No. The trial court's ruling is supported by the holding in Travelers Indem. Co. v. Colonial Ins. Co., 242 Cal. App. 2d 227 [51 Cal. Rptr. 724]. However, we have concluded that it would be unreasonable to give such a meaning and effect to the P.U.C. endorsement, and we have therefore this day disapproved Travelers in Argonaut Ins. Co. v. Transport Indem. Co., ante, p. 496.

In the present case, Shell, the named insured under plaintiffs' policy, and Baldwin, Shell's employee, are clearly covered thereunder. They are likewise covered under defendant's policy as permissive users of Signal's truck. fn. 2 Consequently, since each of the policies covers the accident and has a valid "excess" other insurance clause, both liability and the costs of defense should be prorated according to the amount of coverage afforded.

As hereinabove indicated, plaintiffs' policy provides coverage for $1,000,000, and defendant's policy provides coverage for $1000,000. Plaintiffs are therefore chargeable with ten-elevenths of the amount of the settlement and costs, and defendant is chargeable with one-eleventh thereof. fn. 3

The judgment is reversed, and the cause is remanded for further proceedings consistent with this opinion.

Tobriner, J., Mosk, J., and Burke, J., concurred.

SULLIVAN, J.

I dissent.

For the reasons set forth in my dissenting opinion in Argonaut Ins. Co. v. Transport Indem. Co., ante, p. 496 [99 Cal. Rptr. 617, 492 P.2d 673], it is my opinion that Transport, which issued a policy containing P.U.C. Endorsement No. 111 to cover Signal's motor vehicles, must bear [6 Cal. 3d 518] the entire loss on this claim. Therefore, I would affirm the judgment of the trial court.

Wright, C. J., and Peters, J., concurred.

FN 1. Said endorsement includes the following language: "Within the limits of liability hereinafter provided [$100,000 per person] it is further understood and agreed that no condition, provision, stipulation, or limitation contained in the policy, or any other endorsement thereon or violation thereof, or of this endorsement, by the insured, shall relieve the Company from liability hereunder or from the payment of any such final judgment, irrespective of the financial responsibility or lack thereof or insolvency or bankruptcy of the insured. However, all terms, conditions, and limitations in the policy to which this endorsement is attached are to remain in full force and effect as binding between the insured and the Company, and the insured agrees to reimburse the Company for any payment made by the Company on account of any accident, claim, or suit involving a breach of the terms of the policy, and for any payment that the Company would not have been obligated to make under the provisions of the policy except for the agreement contained in this endorsement."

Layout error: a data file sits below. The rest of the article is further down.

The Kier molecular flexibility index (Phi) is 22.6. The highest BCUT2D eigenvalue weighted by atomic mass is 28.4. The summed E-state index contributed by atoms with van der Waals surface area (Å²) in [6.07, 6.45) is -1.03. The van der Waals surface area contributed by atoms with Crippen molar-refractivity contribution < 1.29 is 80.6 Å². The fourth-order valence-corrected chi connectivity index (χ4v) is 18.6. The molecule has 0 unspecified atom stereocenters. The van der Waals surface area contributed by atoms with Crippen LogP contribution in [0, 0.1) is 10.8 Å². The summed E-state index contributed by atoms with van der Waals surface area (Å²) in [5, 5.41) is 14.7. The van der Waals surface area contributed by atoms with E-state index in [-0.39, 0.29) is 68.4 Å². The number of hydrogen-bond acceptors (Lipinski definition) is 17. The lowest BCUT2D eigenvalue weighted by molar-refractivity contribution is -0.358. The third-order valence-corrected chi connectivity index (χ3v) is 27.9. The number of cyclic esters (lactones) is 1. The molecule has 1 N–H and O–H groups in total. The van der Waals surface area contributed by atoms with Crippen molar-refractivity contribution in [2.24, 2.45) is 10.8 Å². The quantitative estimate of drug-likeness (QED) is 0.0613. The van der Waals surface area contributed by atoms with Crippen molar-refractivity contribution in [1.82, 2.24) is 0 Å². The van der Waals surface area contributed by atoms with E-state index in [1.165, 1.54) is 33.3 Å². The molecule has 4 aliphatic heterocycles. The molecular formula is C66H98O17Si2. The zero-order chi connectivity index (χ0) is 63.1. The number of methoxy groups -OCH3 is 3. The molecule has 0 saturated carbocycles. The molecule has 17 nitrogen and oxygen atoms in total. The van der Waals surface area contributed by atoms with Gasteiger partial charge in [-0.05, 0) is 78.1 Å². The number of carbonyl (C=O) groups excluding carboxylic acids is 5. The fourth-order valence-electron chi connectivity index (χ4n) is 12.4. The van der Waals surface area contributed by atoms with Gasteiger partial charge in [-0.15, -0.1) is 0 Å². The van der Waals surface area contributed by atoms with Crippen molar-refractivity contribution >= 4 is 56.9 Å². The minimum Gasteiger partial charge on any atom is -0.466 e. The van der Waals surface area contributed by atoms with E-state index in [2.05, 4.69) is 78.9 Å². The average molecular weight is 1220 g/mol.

FN 2. The fact that the negligent maintenance of the forklift would not, under International Business Machines Corp. v. Truck Ins. Exch., 2 Cal. 3d 1026 [89 Cal. Rptr. 615, 474 P.2d 431], be sufficient to make Shell and Baldwin users of the truck does not change the fact that at the time of the accident Baldwin, acting within the scope of his employment by Shell was participating in the loading of the truck with Signal's permission, as a result of which he and Shell were permissive users of the truck.

FN 3. As pointed out in Argonaut (ante, p. 496, at pp. 507, 508, fn. 3), section 11580.9 of the Insurance Code was enacted in 1970 and prescribes the priorities of policies applicable to a loss arising out of the loading or unloading of a motor vehicle. Under that section, the insurance covering the premises on which the loading or unloading occurs is primary, and there is a conclusive presumption that the policy covering the motor vehicle is not primary, notwithstanding anything to the contrary in any endorsement required by law to be placed on such policy. Section 11580.9, however, was not in effect at the time of the accident herein.